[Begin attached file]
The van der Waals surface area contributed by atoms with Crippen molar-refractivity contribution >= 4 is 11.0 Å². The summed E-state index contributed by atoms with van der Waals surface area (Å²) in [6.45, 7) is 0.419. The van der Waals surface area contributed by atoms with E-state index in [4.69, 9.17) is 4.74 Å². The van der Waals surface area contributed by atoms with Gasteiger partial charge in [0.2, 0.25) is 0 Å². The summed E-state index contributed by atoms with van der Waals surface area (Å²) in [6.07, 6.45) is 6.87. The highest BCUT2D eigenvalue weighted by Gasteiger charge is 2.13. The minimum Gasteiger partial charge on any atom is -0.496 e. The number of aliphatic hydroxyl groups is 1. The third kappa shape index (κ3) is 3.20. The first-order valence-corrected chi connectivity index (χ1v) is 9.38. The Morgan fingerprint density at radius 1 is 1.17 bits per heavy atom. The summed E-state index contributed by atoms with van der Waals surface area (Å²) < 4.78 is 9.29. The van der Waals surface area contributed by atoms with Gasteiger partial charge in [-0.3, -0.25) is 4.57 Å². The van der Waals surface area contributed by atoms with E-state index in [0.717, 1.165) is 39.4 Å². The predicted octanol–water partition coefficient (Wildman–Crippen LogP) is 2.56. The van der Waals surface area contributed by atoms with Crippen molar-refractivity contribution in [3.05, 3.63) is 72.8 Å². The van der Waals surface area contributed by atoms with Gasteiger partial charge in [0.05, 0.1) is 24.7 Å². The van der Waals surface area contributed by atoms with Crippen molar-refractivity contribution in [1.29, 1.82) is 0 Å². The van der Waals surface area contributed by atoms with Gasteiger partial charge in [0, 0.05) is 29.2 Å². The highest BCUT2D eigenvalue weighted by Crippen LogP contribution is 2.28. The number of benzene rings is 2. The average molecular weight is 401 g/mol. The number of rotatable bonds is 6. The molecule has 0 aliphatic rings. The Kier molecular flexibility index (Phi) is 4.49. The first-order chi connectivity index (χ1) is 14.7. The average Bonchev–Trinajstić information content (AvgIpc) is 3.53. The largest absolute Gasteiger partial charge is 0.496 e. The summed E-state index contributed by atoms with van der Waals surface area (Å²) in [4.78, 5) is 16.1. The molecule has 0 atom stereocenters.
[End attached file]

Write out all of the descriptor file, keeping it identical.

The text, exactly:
The van der Waals surface area contributed by atoms with Crippen molar-refractivity contribution >= 4 is 11.0 Å². The summed E-state index contributed by atoms with van der Waals surface area (Å²) in [6.45, 7) is 0.419. The van der Waals surface area contributed by atoms with E-state index in [4.69, 9.17) is 4.74 Å². The van der Waals surface area contributed by atoms with Gasteiger partial charge in [0.2, 0.25) is 0 Å². The summed E-state index contributed by atoms with van der Waals surface area (Å²) in [6.07, 6.45) is 6.87. The highest BCUT2D eigenvalue weighted by Gasteiger charge is 2.13. The minimum Gasteiger partial charge on any atom is -0.496 e. The number of aliphatic hydroxyl groups is 1. The third kappa shape index (κ3) is 3.20. The first-order valence-corrected chi connectivity index (χ1v) is 9.38. The Morgan fingerprint density at radius 1 is 1.17 bits per heavy atom. The summed E-state index contributed by atoms with van der Waals surface area (Å²) < 4.78 is 9.29. The van der Waals surface area contributed by atoms with Gasteiger partial charge in [-0.3, -0.25) is 4.57 Å². The van der Waals surface area contributed by atoms with E-state index in [0.717, 1.165) is 39.4 Å². The predicted octanol–water partition coefficient (Wildman–Crippen LogP) is 2.56. The van der Waals surface area contributed by atoms with Crippen molar-refractivity contribution in [3.05, 3.63) is 72.8 Å². The van der Waals surface area contributed by atoms with Gasteiger partial charge in [0.05, 0.1) is 24.7 Å². The van der Waals surface area contributed by atoms with Crippen molar-refractivity contribution in [1.29, 1.82) is 0 Å². The van der Waals surface area contributed by atoms with Gasteiger partial charge in [0, 0.05) is 29.2 Å². The highest BCUT2D eigenvalue weighted by Crippen LogP contribution is 2.28. The number of benzene rings is 2. The average molecular weight is 401 g/mol. The number of rotatable bonds is 6. The molecule has 0 aliphatic rings. The Kier molecular flexibility index (Phi) is 4.49. The first-order chi connectivity index (χ1) is 14.7. The average Bonchev–Trinajstić information content (AvgIpc) is 3.53. The largest absolute Gasteiger partial charge is 0.496 e. The summed E-state index contributed by atoms with van der Waals surface area (Å²) in [4.78, 5) is 16.1. The molecule has 0 atom stereocenters.